There have been thousands of rebels throughout history; the Confederate States of America during the American Civil War, the Sons of Liberty and others during the American Revolution, the leaders of the Glorious Revolution in Britain, Charles Babbage, Guy Fawkes, Ada Lovelace, Nelson Mandela, and so on and so forth. My naming the revolutions or people isn't a judgment on any other revolutionaries, merely a sampling of the type of person I'm talking about.
Whitechapel Gods by S.M. Peters has Oliver, Missy, and the other "heroes" of the novel battling against the servants of Mama Engine, Grandfather Clock, and Baron Hume. Soulless by Gail Carriger has Alexia Tarabotti rebelling against convention while she seeks to help Lord Maccon and solve the mystery that plagues the werewolves and vampires of the United Kingdom.
Steampunk, some will argue, is about rebellion against the Empire in all its forms. The best Steampunks, these same people say, are the ones that reject the way the world is and battle to change it for the better. Perdido Street Station by China Mieville has Isaac Dan der Grimnebulin, a scientist that fills the role of rebel quite nicely once you look at him closely; The Alchemy of Stone by Ekaterina Sedia claims Mattie, the automaton main character, as a rebel against the world. Mattie is an emancipated automaton -- this is something that simply does not happen in the world of the novel. The fact that Mattie remains unharmed and successful is testament to the success of her rebellion.
Who is the rebel in Steampunk though? What type of person is he or she?
Well there are two kinds: the Rebel-as-Hero and the Rebel-as-Villain. The Rebel-as-Hero is someone who fights for a cause above all else. Sometimes that's to right a wrong, sometimes that's to move themselves up in the world against resistance, and sometimes that's because they rode into town and realized "wait a minute, that lord/king/baron/sheriff isn't treating his people right." The Rebel can be an Adventurer as well, but there's no guarantee that an Adventurer is a Rebel. A good example is Phileas Fogg, perhaps one of the most famous Adventurers in fiction, who does not waste any time on his trip around the world by rebelling against anything. He does save Aouda, but that's not a rebellion against her native culture. Rather, it's a simple rescue taking place throughout the course of the novel.
The Rebel-as-Villain is a bit trickier to tease out. This villain-rebel might use fear to make his point, is often mistake for a terrorist, and will use any means necessary to achieve his end goal. The rebel may have altruistic ideals at the beginning, but those quickly become subsumed under an overriding desire for revenge, anger at the establishment for a (sometimes incorrectly) perceived wrong, or even pain at something that happened in their past. The Rebel-as-Villain also makes common use of extreme violence in his acts. Guy Fawkes's plan to blow up Parliament in the 1600s is a good example of a common Rebel-as-Villain plan. They want to kill as many people as possible to prove their point. I'm not saying Guy Fawkes fit the bill of Rebel-as-Villain, mind you.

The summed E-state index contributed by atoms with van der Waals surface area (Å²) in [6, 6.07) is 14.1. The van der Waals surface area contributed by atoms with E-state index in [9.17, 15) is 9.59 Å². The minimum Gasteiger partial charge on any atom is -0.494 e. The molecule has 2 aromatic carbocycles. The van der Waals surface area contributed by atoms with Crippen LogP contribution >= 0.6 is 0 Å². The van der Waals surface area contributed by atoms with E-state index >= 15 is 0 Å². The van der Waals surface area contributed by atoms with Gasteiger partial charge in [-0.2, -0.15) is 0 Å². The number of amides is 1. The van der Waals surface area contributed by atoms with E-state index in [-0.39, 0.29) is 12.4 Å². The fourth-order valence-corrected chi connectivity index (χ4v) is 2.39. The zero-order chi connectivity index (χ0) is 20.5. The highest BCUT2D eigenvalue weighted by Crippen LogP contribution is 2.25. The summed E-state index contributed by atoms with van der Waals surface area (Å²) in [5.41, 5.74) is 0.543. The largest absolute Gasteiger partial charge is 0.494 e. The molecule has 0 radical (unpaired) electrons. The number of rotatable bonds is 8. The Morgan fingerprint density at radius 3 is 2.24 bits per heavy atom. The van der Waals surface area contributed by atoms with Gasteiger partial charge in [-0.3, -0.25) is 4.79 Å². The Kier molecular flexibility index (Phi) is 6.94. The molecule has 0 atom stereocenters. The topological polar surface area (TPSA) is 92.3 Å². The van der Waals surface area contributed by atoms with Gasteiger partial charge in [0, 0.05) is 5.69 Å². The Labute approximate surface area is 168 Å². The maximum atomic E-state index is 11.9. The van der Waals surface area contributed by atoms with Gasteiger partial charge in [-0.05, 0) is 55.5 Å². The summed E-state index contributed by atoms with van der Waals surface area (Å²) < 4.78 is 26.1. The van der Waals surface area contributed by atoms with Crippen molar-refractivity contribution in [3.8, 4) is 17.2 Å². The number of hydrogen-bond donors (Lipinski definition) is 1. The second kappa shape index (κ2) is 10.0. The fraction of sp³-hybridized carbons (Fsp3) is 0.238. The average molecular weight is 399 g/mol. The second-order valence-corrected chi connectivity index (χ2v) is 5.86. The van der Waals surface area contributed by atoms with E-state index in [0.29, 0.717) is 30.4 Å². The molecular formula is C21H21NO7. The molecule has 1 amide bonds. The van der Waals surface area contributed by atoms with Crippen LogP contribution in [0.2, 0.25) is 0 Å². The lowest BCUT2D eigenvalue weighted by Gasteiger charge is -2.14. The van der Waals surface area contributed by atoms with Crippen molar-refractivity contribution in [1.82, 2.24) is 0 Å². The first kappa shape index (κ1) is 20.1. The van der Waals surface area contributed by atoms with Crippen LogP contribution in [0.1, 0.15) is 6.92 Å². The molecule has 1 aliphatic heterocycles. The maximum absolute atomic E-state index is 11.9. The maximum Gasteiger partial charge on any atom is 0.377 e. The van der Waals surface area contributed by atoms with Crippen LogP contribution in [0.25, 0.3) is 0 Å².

|Nemo from the film|
"The League of Extraordinary Gentlemen"
From different perspectives, you can argue that Nemo is both a Rebel-as-Hero and a Rebel-as-Villain. He uses fear to get his point across; as the novel opens, Professor Pierre Aronnax is sought out to study the effects of an attack by a giant cetacean on several vessels in the Atlantic shipping lanes.
Nemo also battles the Empire to revenge himself for the failed Sepoy Rebellion of 1857 to 1859. We see Nemo in the guise of Rebel-as-Hero for his role in that rebellion, as the main thrust of that conflict was to expel the British from India. Nemo is also a Rebel-as-Hero because he gives aid to others rebelling against their masters -- in one case aiding the Greeks against the Ottoman Turks in the Cretan Revolt of 1866 to 1869.
Nemo fills the Rebel-as-Villain role primarily for his unrelenting desire to destroy the British Empire's power by any means necessary. He ruthlessly and silently attacks British warships in such a fashion as to kill everyone on board without being seen by ramming the vessels below the waterline. He spreads fear and terror throughout the Empire simply through existing. The sheer stories that are passed around about him spark speculation and terror among all the Empire's possessions.
The Rebel, whether as a Hero or as a Villain, is an important part of Steampunk fiction. There are many people who say that if there isn't a rebel character, then the story isn't really Steampunk. I don't know if I agree with this statement, as Steampunk has swiftly morphed into more of a Pulp-adventure genre than anything, but that's neither here nor there. The point is that Steampunk and Rebels go hand-in-hand.
What other Rebels can you think of in Steampunk?